With two golf courses, one mini golf course, one golf emporium on River Street and the world famous Pebble Beach only a stone’s throw of a commute away, Santa Cruz is a golfer’s haven. The town’s courses and shops have been setting the stage for a battle over golf’s advancing technology.
According to an April 2012 article in the Carroll County Times, club makers focus on limiting the “moment of inertia,” a term for a measurement of resistance when the club hits the ball. Newer metal clubs are said to give a player a two to four mile per hour increase in ball speed, a significant increase from older wooden clubs.
Wooden golf clubs have been used since the sport’s evolution into a more modern game in the nineteenth century British empire. Metal clubs allow players to drive the ball further, giving rise to courses with longer fairways and more elaborate traps to trick the golfer.
Currently, all members of the UCSC women’s golf team use new metal clubs. It’s a far cry from the game UCSC women’s golf coach Paulette Pera played in her youth.
“Because new technology makes play longer, they are building longer courses and tougher greens,” said Pera.
Pera remembered learning to play golf with wooden clubs.
“Everyone had wood clubs when I started,” Pera said. “When I switched from wood to metal clubs, I couldn’t get used to the new sound they made.”
Pera said none of her players have ever golfed with a wooden club. She said that playing college golf requires new equipment, because the team would flounder compared to its competition.
“They [UCSC women’s golf team] don’t know how big of an advantage they have been given,” Pera said.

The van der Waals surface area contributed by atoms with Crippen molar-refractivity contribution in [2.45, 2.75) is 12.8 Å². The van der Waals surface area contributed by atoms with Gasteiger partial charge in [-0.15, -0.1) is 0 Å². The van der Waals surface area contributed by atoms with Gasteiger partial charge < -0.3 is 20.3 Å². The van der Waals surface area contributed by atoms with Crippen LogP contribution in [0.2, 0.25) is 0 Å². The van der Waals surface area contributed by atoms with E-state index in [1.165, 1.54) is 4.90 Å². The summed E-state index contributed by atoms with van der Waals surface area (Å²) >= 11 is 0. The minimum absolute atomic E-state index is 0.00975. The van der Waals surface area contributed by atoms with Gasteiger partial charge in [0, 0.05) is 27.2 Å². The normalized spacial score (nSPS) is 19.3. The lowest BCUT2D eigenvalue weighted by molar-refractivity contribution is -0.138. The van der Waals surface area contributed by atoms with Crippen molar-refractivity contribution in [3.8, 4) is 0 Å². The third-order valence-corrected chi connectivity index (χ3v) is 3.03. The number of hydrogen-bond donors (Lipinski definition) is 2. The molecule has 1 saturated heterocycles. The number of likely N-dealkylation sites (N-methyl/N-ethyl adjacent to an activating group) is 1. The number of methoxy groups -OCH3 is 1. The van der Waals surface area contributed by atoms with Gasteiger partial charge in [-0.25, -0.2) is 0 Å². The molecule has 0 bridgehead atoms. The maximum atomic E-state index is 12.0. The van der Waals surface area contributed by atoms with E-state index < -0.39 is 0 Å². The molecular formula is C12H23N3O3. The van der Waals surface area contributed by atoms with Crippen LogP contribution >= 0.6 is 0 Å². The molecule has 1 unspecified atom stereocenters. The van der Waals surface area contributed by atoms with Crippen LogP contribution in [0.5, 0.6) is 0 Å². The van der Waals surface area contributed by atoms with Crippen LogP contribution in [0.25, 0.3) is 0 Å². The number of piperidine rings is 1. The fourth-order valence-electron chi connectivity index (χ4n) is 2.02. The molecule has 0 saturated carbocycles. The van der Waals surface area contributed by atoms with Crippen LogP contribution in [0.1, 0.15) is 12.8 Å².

Pasatiempo Golf Club assistant golf professional Matt Mackey said more specialized golf gear adds to the evolving physicality of the game. Mackey finds that the new technology makes the game easier to learn at the amateur level.
“Technology has done a lot for the game in terms of amateur playability,” Mackey said. “The equipment and physical ability in the game today have both improved exponentially.”
DeLaveaga Golf and Lounge pro shop assistant Tom Garcia said wooden clubs weren’t out of the ordinary less than 20 years ago, even among the majors, although players don’t prefer them now.
“[Professional golfer] Davis Love III was the last player to win a Professional Golf Association (PGA) major tournament with a persimmon wooden driver head [in 1997],” said Garcia.
In the past 20 years, golf technology has improved for apparel, shoes, clubs and balls. Newer wind resistant materials for attire, more supportive and comfortable shoes, and balls with different cores meant for different distances, spinning or control preferences, are all normal for the Santa Cruz golfer.
Stan Hajduk, an emergency room doctor from Watsonville Community Hospital, was out for a morning round at DeLaveaga. He said technology can not account for lousy play.
“It’s not the club,” said Hadjuk. “It’s the golfer.”